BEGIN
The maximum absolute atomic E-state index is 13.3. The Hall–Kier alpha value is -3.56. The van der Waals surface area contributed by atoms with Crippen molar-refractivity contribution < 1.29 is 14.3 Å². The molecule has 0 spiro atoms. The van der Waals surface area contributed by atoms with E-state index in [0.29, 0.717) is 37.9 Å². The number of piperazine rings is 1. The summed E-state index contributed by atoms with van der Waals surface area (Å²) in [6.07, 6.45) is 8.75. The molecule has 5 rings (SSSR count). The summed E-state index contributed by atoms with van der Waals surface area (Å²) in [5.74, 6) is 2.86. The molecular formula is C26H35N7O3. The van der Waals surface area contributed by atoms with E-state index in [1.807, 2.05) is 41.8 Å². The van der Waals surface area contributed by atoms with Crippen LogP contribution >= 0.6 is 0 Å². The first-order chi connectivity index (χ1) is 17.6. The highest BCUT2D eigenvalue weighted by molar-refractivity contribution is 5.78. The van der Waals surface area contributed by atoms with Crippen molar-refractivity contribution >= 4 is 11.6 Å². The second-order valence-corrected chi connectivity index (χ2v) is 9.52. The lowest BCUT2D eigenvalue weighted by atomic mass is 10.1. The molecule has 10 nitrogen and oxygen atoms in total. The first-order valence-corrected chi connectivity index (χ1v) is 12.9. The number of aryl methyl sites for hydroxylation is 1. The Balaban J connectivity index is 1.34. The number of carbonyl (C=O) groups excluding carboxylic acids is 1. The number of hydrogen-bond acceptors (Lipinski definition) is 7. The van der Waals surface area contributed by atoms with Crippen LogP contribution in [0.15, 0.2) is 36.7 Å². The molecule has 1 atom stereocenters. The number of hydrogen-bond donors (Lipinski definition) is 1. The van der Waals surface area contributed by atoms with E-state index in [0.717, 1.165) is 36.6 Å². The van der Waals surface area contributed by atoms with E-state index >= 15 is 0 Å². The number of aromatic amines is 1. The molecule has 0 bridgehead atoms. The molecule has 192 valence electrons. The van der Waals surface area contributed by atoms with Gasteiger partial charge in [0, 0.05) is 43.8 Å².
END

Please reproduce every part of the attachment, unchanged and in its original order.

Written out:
The maximum absolute atomic E-state index is 13.3. The Hall–Kier alpha value is -3.56. The van der Waals surface area contributed by atoms with Crippen molar-refractivity contribution < 1.29 is 14.3 Å². The molecule has 0 spiro atoms. The van der Waals surface area contributed by atoms with E-state index in [0.29, 0.717) is 37.9 Å². The number of piperazine rings is 1. The summed E-state index contributed by atoms with van der Waals surface area (Å²) in [6.07, 6.45) is 8.75. The molecule has 5 rings (SSSR count). The summed E-state index contributed by atoms with van der Waals surface area (Å²) in [5.74, 6) is 2.86. The molecular formula is C26H35N7O3. The van der Waals surface area contributed by atoms with E-state index in [1.807, 2.05) is 41.8 Å². The van der Waals surface area contributed by atoms with Crippen LogP contribution >= 0.6 is 0 Å². The first-order chi connectivity index (χ1) is 17.6. The highest BCUT2D eigenvalue weighted by molar-refractivity contribution is 5.78. The van der Waals surface area contributed by atoms with Crippen molar-refractivity contribution >= 4 is 11.6 Å². The second-order valence-corrected chi connectivity index (χ2v) is 9.52. The lowest BCUT2D eigenvalue weighted by atomic mass is 10.1. The molecule has 10 nitrogen and oxygen atoms in total. The first-order valence-corrected chi connectivity index (χ1v) is 12.9. The number of aryl methyl sites for hydroxylation is 1. The Balaban J connectivity index is 1.34. The number of carbonyl (C=O) groups excluding carboxylic acids is 1. The number of hydrogen-bond acceptors (Lipinski definition) is 7. The van der Waals surface area contributed by atoms with Crippen LogP contribution in [0.15, 0.2) is 36.7 Å². The molecule has 1 atom stereocenters. The number of hydrogen-bond donors (Lipinski definition) is 1. The van der Waals surface area contributed by atoms with E-state index in [0.717, 1.165) is 36.6 Å². The van der Waals surface area contributed by atoms with E-state index >= 15 is 0 Å². The number of aromatic amines is 1. The molecule has 0 bridgehead atoms. The molecule has 192 valence electrons. The van der Waals surface area contributed by atoms with Gasteiger partial charge in [0, 0.05) is 43.8 Å².